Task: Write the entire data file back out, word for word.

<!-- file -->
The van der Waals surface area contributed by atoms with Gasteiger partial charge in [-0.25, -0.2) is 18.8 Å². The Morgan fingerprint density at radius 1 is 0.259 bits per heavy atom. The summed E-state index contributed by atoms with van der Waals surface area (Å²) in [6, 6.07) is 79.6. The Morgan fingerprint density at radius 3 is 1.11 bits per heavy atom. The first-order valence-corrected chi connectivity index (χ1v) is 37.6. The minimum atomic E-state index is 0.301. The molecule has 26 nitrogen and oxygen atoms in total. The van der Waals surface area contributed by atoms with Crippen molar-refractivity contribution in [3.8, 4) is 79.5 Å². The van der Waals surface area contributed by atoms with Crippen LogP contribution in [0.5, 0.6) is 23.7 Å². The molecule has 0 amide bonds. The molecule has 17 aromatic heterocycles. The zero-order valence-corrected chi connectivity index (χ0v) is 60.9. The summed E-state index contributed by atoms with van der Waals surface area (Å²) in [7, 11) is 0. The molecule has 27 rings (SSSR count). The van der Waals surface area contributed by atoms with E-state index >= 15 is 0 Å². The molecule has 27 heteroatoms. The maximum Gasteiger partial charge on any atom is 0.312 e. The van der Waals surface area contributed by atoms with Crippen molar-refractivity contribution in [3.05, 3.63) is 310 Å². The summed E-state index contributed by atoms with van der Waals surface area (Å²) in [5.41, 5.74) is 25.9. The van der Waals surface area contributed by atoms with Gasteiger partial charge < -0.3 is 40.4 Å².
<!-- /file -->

The van der Waals surface area contributed by atoms with Gasteiger partial charge in [-0.25, -0.2) is 18.8 Å². The Morgan fingerprint density at radius 1 is 0.259 bits per heavy atom. The summed E-state index contributed by atoms with van der Waals surface area (Å²) in [6, 6.07) is 79.6. The Morgan fingerprint density at radius 3 is 1.11 bits per heavy atom. The first-order valence-corrected chi connectivity index (χ1v) is 37.6. The minimum atomic E-state index is 0.301. The molecule has 26 nitrogen and oxygen atoms in total. The van der Waals surface area contributed by atoms with Crippen molar-refractivity contribution in [3.8, 4) is 79.5 Å². The van der Waals surface area contributed by atoms with Crippen LogP contribution in [0.5, 0.6) is 23.7 Å². The molecule has 0 amide bonds. The molecule has 17 aromatic heterocycles. The zero-order valence-corrected chi connectivity index (χ0v) is 60.9. The summed E-state index contributed by atoms with van der Waals surface area (Å²) in [7, 11) is 0. The molecule has 27 rings (SSSR count). The van der Waals surface area contributed by atoms with E-state index >= 15 is 0 Å². The molecule has 27 heteroatoms. The maximum Gasteiger partial charge on any atom is 0.312 e. The van der Waals surface area contributed by atoms with Crippen molar-refractivity contribution in [3.05, 3.63) is 310 Å². The summed E-state index contributed by atoms with van der Waals surface area (Å²) in [5.41, 5.74) is 25.9. The van der Waals surface area contributed by atoms with Gasteiger partial charge < -0.3 is 40.4 Å².